US officials admitted on Saturday that US airstrikes in Kunduz province on Thursday had likely resulted in civilian casualties.
Afghan and US forces were looking for a meeting of Taliban leaders in the village of Bozi Kandahari. They were said to have faced significant enemy fire to which they responded by calling in air support. US officials did not provide any details about the number of casualties but Afghan officials and witnesses claim about 30 civilians including many women and children were killed and 25 injured when their homes were bombed while they slept. In the fighting 2 US troops and 3 Afghan special operations troops were killed as well.Rights groups and some Afghan leaders have criticized civilian deaths caused by US bombings and raids. Many claim the bombings undermine the war against the Taliban and radicalize families of victims.
Just over a year ago a US airstrike in Kunduz city hit a hospital killing 42 people, in what was said to be an error. However, no independent investigation was ever carried out as was demanded by Doctors Without Borders who ran the hospital.
General John Nicholson, who commands US forces in Afghanistan said:"I deeply regret the loss of innocent lives, regardless of the circumstances. The loss of innocent life is a tragedy and our thoughts are with the families. We will work with our Afghan partners to investigate and determine the facts and we will work with the government of Afghanistan to provide assistance."The US troops and Afghans were seeking a meeting of Taliban leaders planning a raid on Kunduz city. They claimed to have come under fire from several locations and had defended themselves with ground fire and the air attacks." Several Taliban leaders and members were reported killed during the engagement.
The Afghan military gave a more detailed account claiming that intelligence reports said that a senior Taliban leader in the area was holding a meeting in a certain house in the village. Special forces were lowered into the village by helicopter. A spokesperson for the Afghan Defense Ministry, Mohammed Radmanash, said: "After our commandos descended, they came under fire from four directions. That's when we asked for air support." He said that the senior Taliban leader and 20 Taliban had been killed. Radmanash said the Taliban were to blame for the civilian casualties as they used people's homes to shelter and hide.
A senior leader of the village denied there were any Taliban in the village and complained that government forces had been harassing residents as they were originally from Kandahar the birthplace of the Pashtun Taliban. Most Kunduz natives are of Tajik or Uzbek ethnic origin. He also said that everyone was asleep late Wednesday when armed troops appeared, breaking through doors and putting up ladders to roofs. The leader who gave his name as Jamaluddin said:"There were Afghans and foreigners. They were screaming at everyone not to move. My cousin Noor Ali and 18 of his family members were killed. Their house was destroyed and parts of it are still burning. We buried the dead yesterday, but neighbors are still going through the rubble, looking for anyone who is alive or for bodies to bury."Jamaluddin said that 4 houses had been bombed with 35 people killed including 18 children and 8 women. He said there were no Taliban in the village but that villagers had to defend their honor and privacy. He said if the government attacks kept up villagers would all end up in support of the Taliban.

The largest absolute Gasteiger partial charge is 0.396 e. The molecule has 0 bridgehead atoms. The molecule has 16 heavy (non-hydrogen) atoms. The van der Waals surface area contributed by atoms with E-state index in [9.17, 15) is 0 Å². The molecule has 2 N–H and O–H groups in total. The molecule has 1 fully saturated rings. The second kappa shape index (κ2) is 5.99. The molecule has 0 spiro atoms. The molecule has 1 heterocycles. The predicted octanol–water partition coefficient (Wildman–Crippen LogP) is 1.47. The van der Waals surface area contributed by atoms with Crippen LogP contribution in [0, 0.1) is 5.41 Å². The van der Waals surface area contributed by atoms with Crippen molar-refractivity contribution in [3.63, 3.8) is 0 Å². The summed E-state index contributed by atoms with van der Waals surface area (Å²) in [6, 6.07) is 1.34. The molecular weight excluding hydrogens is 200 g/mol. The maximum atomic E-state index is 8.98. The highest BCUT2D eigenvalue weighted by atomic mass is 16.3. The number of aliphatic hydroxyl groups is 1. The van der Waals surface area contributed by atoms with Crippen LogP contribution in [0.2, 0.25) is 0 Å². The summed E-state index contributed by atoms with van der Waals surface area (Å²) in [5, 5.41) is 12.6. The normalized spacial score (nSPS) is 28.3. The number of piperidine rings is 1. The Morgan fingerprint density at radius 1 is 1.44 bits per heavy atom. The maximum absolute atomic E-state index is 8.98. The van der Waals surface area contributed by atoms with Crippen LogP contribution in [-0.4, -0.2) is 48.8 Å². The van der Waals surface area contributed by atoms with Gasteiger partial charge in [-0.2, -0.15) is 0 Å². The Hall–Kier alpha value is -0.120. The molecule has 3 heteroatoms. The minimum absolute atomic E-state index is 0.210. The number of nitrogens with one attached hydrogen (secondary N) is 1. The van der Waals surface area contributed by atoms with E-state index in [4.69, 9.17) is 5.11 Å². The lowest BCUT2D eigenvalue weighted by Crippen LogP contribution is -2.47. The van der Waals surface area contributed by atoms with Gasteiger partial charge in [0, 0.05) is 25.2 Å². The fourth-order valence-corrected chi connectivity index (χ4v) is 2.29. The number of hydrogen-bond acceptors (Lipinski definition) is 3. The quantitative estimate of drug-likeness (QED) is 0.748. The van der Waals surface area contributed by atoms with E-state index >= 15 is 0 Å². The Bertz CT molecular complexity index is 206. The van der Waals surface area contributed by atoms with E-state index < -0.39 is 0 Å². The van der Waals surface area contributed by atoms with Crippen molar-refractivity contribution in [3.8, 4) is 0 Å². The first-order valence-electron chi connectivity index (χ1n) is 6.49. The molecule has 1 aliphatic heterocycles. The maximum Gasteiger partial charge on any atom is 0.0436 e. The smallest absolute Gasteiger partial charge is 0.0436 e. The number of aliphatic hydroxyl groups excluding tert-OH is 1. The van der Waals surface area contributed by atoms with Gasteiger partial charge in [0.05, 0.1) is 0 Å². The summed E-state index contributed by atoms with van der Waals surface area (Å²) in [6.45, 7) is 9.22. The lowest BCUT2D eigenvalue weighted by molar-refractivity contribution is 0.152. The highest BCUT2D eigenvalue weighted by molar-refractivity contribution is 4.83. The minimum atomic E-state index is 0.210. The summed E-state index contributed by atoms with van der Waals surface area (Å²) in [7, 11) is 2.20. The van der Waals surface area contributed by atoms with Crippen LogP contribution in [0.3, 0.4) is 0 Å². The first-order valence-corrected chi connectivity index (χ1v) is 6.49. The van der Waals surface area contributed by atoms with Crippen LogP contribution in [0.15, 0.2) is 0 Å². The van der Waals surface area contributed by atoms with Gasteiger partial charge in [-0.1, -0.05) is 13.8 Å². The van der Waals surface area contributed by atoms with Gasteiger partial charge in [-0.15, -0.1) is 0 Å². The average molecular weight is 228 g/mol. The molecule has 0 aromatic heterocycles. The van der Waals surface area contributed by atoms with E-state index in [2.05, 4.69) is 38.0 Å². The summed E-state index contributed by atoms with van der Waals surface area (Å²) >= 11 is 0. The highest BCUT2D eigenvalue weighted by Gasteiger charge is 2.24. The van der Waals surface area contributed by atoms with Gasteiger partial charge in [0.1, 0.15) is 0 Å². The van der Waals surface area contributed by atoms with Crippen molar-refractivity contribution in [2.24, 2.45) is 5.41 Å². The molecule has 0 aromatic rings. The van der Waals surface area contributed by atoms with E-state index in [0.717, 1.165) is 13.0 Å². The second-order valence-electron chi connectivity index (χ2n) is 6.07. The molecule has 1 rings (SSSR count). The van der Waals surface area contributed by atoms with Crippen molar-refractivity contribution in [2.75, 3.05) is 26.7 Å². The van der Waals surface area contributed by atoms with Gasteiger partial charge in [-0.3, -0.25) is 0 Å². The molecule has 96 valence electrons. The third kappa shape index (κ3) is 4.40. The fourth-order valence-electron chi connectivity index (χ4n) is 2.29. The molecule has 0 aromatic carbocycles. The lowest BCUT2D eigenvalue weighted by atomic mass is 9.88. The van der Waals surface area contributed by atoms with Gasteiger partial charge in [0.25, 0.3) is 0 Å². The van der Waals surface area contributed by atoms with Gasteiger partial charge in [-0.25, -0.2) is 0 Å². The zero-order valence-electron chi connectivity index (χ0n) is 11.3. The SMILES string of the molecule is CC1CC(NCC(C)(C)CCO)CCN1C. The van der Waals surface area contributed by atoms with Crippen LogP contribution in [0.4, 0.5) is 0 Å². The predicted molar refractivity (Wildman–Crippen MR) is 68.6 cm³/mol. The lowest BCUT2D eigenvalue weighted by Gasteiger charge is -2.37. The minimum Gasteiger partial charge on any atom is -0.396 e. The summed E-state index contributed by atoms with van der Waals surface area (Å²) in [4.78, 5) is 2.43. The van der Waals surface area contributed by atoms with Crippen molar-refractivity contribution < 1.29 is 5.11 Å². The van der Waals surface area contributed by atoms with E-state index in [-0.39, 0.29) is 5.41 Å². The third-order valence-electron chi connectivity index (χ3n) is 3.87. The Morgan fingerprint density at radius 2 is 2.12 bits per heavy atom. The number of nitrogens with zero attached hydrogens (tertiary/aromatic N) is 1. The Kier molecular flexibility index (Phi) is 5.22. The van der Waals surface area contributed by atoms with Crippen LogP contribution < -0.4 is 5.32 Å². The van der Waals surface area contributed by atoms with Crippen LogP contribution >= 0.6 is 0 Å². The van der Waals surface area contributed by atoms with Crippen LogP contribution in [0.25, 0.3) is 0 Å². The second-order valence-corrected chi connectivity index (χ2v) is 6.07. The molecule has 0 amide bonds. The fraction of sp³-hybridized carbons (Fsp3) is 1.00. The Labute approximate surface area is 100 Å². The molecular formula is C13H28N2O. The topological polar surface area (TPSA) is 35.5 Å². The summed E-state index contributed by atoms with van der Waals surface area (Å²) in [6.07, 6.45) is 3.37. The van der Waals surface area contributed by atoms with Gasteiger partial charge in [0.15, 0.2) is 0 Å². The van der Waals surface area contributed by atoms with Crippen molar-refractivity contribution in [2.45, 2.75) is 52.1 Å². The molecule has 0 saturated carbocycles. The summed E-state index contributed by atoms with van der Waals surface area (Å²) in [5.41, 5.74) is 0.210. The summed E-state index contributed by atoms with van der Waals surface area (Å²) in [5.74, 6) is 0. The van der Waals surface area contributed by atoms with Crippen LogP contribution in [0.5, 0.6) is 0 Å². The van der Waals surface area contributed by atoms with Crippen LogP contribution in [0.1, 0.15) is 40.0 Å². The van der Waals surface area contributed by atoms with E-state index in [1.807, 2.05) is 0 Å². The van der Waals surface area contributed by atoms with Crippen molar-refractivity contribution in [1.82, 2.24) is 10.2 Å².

Afghan president Ashraf Ghani sent a delegation to the village to investigate the bombings. Former president Karzai was much more critical saying: "Just show me one example of a bombing that has taken us one step closer to peace."According to a report in Al Jazeera provincial spokesperson, Mahmood Danish, said of the incident: "Afghan forces and coalition troops conducted a joint operation against the Taliban insurgents. In the bombardment 30 Afghan civilians were martyred and 25 others were wounded." General Qasim Jangalbagh police chief of Kunduz claimed that two senior Taliban leaders had been killed in the fighting and 65 Taliban fighters. The village is only about 3 kilometers north of Kunduz. Much of the area around Kunduz is controlled by the Taliban.About 10,000 US troops still are in Afghanistan. More than 5,500 Afghan forces have been killed already in 2016.
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Ken is a retired philosophy professor living in the boondocks of Manitoba, Canada, with his Filipina wife. He enjoys reading the news and writing articles. Politically Ken is on the far left of the political spectrum on many issues.